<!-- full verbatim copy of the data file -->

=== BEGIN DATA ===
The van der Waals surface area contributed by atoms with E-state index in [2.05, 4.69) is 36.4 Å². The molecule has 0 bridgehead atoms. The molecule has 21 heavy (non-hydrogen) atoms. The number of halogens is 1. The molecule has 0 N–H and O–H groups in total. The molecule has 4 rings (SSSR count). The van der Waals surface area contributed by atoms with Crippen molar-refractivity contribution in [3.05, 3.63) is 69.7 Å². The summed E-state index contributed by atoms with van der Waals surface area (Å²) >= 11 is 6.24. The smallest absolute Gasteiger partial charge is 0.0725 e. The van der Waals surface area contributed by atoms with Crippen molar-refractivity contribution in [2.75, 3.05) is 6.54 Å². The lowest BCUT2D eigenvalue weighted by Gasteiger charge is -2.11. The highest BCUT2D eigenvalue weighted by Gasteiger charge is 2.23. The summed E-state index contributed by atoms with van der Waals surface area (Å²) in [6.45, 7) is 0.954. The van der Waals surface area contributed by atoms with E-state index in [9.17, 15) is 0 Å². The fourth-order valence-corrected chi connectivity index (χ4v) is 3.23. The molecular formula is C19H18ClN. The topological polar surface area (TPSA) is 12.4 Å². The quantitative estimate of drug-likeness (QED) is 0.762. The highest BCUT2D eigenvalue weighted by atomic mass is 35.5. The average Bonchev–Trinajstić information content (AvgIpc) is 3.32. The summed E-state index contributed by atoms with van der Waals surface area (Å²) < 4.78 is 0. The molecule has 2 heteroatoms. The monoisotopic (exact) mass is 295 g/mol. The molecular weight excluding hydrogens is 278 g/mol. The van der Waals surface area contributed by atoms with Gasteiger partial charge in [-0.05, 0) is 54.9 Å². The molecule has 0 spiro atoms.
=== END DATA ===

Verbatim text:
The van der Waals surface area contributed by atoms with E-state index in [2.05, 4.69) is 36.4 Å². The molecule has 0 bridgehead atoms. The molecule has 21 heavy (non-hydrogen) atoms. The number of halogens is 1. The molecule has 0 N–H and O–H groups in total. The molecule has 4 rings (SSSR count). The van der Waals surface area contributed by atoms with Crippen molar-refractivity contribution in [3.05, 3.63) is 69.7 Å². The summed E-state index contributed by atoms with van der Waals surface area (Å²) >= 11 is 6.24. The smallest absolute Gasteiger partial charge is 0.0725 e. The van der Waals surface area contributed by atoms with Crippen molar-refractivity contribution in [2.75, 3.05) is 6.54 Å². The lowest BCUT2D eigenvalue weighted by Gasteiger charge is -2.11. The highest BCUT2D eigenvalue weighted by Gasteiger charge is 2.23. The summed E-state index contributed by atoms with van der Waals surface area (Å²) in [6.45, 7) is 0.954. The van der Waals surface area contributed by atoms with E-state index in [9.17, 15) is 0 Å². The fourth-order valence-corrected chi connectivity index (χ4v) is 3.23. The molecular formula is C19H18ClN. The topological polar surface area (TPSA) is 12.4 Å². The quantitative estimate of drug-likeness (QED) is 0.762. The highest BCUT2D eigenvalue weighted by atomic mass is 35.5. The average Bonchev–Trinajstić information content (AvgIpc) is 3.32. The summed E-state index contributed by atoms with van der Waals surface area (Å²) < 4.78 is 0. The molecule has 2 heteroatoms. The monoisotopic (exact) mass is 295 g/mol. The molecular weight excluding hydrogens is 278 g/mol. The van der Waals surface area contributed by atoms with Gasteiger partial charge in [-0.05, 0) is 54.9 Å². The molecule has 0 spiro atoms.